III. Conclusion

The Second Edition is an invaluable tool for companies to understand the DOJ’s and the SEC’s interpretations of the FCPA and its requirements, their expectations concerning what constitutes best compliance and remediation practices, and the factors these agencies will consider in exercising their prosecutorial discretion in evaluating potential FCPA violations. The Second Edition provides companies and practitioners alike with an updated and detailed explanation of the “carrots and sticks” the regulators use in incentivizing voluntary self-disclosures and remediation. With the Second Edition’s publication, the authorities have made crystal clear that anti-corruption enforcement remains a high priority and that they will continue to aggressively pursue FCPA violations. Thus, companies are well-advised to continue to regularly assess their anti-corruption compliance risk, develop and test compliance policies designed to prevent violations, and promptly investigate and remediate potential violations.

Authorship Credit: Jonathan R. Barr, John J. Carney, Lauren J. Resnick, George A. Stamboulidis and  Andrew M. Serrao

[1] A Resource Guide to the U.S. Foreign Corrupt Practices Act, Second Edition (July 2020) (“Second Edition”), available at
[2] A Resource Guide to the U.S. Foreign Corrupt Practices Act (Nov. 14, 2012) (“First Edition”), available at
[3] 902 F.3d 69 (2d Cir. 2018).
[4] 752 F.3d 912 (11th Cir. 2014).
[5] No. 15-cr-706 (VSB) (S.D.N.Y. July 26, 2017), ECF No. 609.
[6] 902 F.3d 69 (2d Cir. 2018).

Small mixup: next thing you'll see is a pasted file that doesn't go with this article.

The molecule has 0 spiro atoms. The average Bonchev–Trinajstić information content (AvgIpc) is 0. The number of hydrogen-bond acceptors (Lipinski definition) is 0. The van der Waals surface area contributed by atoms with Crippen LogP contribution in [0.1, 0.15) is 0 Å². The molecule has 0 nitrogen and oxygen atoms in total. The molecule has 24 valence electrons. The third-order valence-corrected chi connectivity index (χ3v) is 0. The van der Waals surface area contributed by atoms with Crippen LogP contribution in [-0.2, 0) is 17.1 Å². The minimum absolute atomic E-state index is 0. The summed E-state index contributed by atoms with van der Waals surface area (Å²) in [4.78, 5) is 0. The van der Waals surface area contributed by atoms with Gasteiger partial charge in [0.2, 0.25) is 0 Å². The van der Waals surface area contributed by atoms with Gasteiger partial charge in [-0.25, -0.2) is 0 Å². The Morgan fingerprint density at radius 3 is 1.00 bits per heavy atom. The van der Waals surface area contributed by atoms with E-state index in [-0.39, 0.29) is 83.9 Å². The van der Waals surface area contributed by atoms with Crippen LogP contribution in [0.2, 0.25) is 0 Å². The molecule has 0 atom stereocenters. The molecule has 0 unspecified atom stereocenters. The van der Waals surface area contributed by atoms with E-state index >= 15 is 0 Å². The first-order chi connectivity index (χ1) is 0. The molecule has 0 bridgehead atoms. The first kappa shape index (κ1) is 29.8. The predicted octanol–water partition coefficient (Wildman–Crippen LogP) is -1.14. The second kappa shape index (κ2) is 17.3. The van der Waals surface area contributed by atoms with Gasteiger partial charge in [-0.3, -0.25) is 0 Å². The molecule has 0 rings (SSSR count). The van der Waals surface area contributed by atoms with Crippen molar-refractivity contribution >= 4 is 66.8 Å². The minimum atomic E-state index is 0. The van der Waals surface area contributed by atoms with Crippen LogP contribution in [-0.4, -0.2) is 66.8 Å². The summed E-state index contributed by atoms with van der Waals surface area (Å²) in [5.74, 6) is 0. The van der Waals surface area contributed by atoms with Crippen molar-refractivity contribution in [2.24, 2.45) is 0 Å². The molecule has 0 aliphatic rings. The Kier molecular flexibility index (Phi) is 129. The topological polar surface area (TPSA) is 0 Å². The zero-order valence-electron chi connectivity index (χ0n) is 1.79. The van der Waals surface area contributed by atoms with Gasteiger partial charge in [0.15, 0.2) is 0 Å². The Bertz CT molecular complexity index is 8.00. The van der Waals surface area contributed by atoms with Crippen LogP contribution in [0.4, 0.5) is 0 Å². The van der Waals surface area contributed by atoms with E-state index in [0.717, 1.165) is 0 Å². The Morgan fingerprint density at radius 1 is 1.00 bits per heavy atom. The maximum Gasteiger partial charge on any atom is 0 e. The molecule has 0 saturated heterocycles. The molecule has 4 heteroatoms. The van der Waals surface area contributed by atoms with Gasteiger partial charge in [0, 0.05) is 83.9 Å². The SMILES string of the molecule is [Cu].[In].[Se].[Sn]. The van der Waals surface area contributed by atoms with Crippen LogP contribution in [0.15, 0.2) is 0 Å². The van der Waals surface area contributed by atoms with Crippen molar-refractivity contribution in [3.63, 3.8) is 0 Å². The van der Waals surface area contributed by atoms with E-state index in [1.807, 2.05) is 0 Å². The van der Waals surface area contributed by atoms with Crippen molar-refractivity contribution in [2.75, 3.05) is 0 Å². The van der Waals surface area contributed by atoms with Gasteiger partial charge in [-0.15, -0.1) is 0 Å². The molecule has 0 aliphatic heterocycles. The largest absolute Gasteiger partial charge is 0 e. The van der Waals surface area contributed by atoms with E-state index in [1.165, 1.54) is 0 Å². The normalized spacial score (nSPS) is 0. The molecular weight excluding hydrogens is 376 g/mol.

[7] First Edition at 34.
[8] Hoskins, 902 F.3d at 83–97.
[9] Id. at 97 (“[T]he FCPA clearly dictates that foreign nationals may only violate the statute outside the United States if they are agents, employees, officers, directors, or shareholders of an American issuer or domestic concern.”).
[10] Second Edition at 36.
[11] 392 F. Supp. 3d 872, 889 (N.D. Ill. 2019).
[12] Second Edition at 46.
[13] United States v. Hoskins, No. 3:12-cr-238 (JBA), 2020 WL 914302, at *9 (D. Conn. Feb. 26, 2020).
[14] Second Edition at 29.
[15] Second Edition at 52.
[16] 752 F.3d 912 (11th Cir. 2014).
[17] 15 U.S.C. §§ 78dd-1(f)(1)(A); 78dd-2(h)(2)(A); 78dd-3(f)(2)(A).
[18] Esquenazi, 752 F.3d at 917–18.
[19] Id. at 925.
[20] Id.
[21] Id. at 926.
[22] Second Edition at 20.
[23] 15 U.S.C. §§ 78dd-1(c)(1), 78dd-2(c)(1), 78dd-3(c)(1).
[24] First Edition at 23; Second Edition at 24.
[25] Trial Transcript at 715–18, United States v. Ng Lap Seng, No. 15-cr-706 (VSB) (S.D.N.Y. 2017).
[26] Second Edition at 24.
[27] Id.
[28] Id.
[29] Id.
[30] 18 U.S.C. § 3282(a) (“Except as otherwise expressly provided by law, no person shall be prosecuted, tried, or punished for any offense, not capital, unless the indictment is found or the information is instituted within five years next after such offense shall have been committed.”).
[31] First Edition at 34.